Although parasite infections may have declined in the United States over the last few decades, testing volumes remain high. This disproportionate volume of testing compared to positive cases presents a series of challenges. With relatively few positive cases, it is difficult to train medical technologists to an adequate level of competency. Further, carefully analyzing each specimen, the majority of which are negative, takes massive amounts of time, leading to fatigue, burnout, and repetitive stress injuries.
“With only a 3 to 5% positivity rate, sorting through the large percentage of negative slides places a huge burden on medical technologists,” explains Lisa Skodack-Jones, senior product manager at ARUP.
The new AI-augmented tool significantly reduces the manual labor involved in this process by eliminating negative samples. This allows medical professionals to focus their efforts on confirming the results for positive samples. Dr. Couturier further elaborates on the role of AI in a clinical laboratory, “The idea isn’t that this would replace the human; instead, the AI makes the human faster and makes their processes easier and more accurate.”
For a high-volume lab that processes approximately 5,000–6,000 specimens every month, implementing AI for the most time-consuming and laborious aspects of the process makes a crucial difference to those who work in the lab.
They also hope this tool will reinvigorate interest in parasitology. As new medical technologists gravitate towards fields with more automation and technology rather than more traditional methods, recruiting new medical technologists has become challenging. With this innovation, they hope to draw more recent graduates into the field.
“It is important to understand that AI technology does not diminish the need for parasitology expertise in the diagnostic lab. Labs will still need good parasitologists for interpreting results and directing future challenges,” explained ARUP scientist Blaine Mathison, who is recognized worldwide for his expertise in parasitology.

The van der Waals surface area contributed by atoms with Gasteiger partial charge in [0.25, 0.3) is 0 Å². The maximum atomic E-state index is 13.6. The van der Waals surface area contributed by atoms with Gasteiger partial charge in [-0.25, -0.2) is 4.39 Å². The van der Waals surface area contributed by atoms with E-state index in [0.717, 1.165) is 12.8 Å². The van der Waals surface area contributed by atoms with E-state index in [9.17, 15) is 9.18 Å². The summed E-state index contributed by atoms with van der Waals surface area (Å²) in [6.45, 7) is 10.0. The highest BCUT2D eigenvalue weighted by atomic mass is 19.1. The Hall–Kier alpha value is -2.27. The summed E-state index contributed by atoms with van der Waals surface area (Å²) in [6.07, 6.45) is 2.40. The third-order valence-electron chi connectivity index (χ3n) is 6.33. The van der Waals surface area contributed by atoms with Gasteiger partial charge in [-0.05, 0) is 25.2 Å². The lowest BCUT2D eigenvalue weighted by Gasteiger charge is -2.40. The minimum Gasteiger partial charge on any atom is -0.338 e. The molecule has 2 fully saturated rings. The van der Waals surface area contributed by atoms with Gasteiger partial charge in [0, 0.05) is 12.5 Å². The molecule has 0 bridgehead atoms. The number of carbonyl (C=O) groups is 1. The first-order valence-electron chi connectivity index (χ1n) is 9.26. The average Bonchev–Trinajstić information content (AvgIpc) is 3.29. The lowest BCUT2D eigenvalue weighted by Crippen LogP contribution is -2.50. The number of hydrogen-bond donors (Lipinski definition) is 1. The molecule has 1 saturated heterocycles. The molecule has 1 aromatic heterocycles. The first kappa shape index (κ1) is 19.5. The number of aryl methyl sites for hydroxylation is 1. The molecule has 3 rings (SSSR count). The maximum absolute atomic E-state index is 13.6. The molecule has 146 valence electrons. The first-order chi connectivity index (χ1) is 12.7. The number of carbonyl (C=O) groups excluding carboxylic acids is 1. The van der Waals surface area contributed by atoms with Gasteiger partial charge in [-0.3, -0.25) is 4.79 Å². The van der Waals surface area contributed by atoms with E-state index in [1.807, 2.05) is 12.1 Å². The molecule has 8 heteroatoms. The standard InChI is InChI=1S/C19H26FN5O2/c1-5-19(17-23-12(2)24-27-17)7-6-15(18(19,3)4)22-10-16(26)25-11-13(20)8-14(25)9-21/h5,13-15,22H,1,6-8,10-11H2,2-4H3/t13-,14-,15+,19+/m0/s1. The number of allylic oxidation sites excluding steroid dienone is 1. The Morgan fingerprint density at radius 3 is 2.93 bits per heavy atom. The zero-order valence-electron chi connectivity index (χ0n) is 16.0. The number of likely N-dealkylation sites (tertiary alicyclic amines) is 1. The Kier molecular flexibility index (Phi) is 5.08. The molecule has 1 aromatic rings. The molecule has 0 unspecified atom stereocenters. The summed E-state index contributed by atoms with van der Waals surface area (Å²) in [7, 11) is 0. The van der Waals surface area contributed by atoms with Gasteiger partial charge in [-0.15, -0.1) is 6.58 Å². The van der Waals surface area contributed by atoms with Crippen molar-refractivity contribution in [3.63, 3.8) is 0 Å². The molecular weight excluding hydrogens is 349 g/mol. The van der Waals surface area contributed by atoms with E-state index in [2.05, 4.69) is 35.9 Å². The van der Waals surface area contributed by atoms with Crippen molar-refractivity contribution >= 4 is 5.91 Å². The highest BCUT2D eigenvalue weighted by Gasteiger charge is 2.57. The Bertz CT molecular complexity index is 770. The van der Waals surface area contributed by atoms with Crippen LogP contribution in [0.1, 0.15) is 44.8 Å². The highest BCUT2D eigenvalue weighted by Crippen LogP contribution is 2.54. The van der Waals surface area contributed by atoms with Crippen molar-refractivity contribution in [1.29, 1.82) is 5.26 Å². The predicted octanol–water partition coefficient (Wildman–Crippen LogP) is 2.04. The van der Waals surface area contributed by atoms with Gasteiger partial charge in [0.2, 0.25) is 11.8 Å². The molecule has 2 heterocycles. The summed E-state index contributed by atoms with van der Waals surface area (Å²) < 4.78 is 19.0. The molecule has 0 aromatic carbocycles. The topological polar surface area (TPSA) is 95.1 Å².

Looking to Future Applications
Although the tool was clinically implemented less than a year ago, those involved in the project have already started working towards future applications. One aspect of future progress is to improve and update the tool in its current application. As the AI is continually trained with more data, it will only get better at recognizing and classifying parasites in specimens.
But that’s only the beginning. Several more projects are underway at ARUP to explore other possibilities for both infectious and noninfectious specialties.
“This development is a major accomplishment, but it isn’t an ending point. Digital pathology and AI are powerful tools that can be applied to many lab areas to help improve processes,” said Jessica Kohan, part of ARUP’s R&D team. “We are going to continue to innovate, always pushing forward to improve patient care.”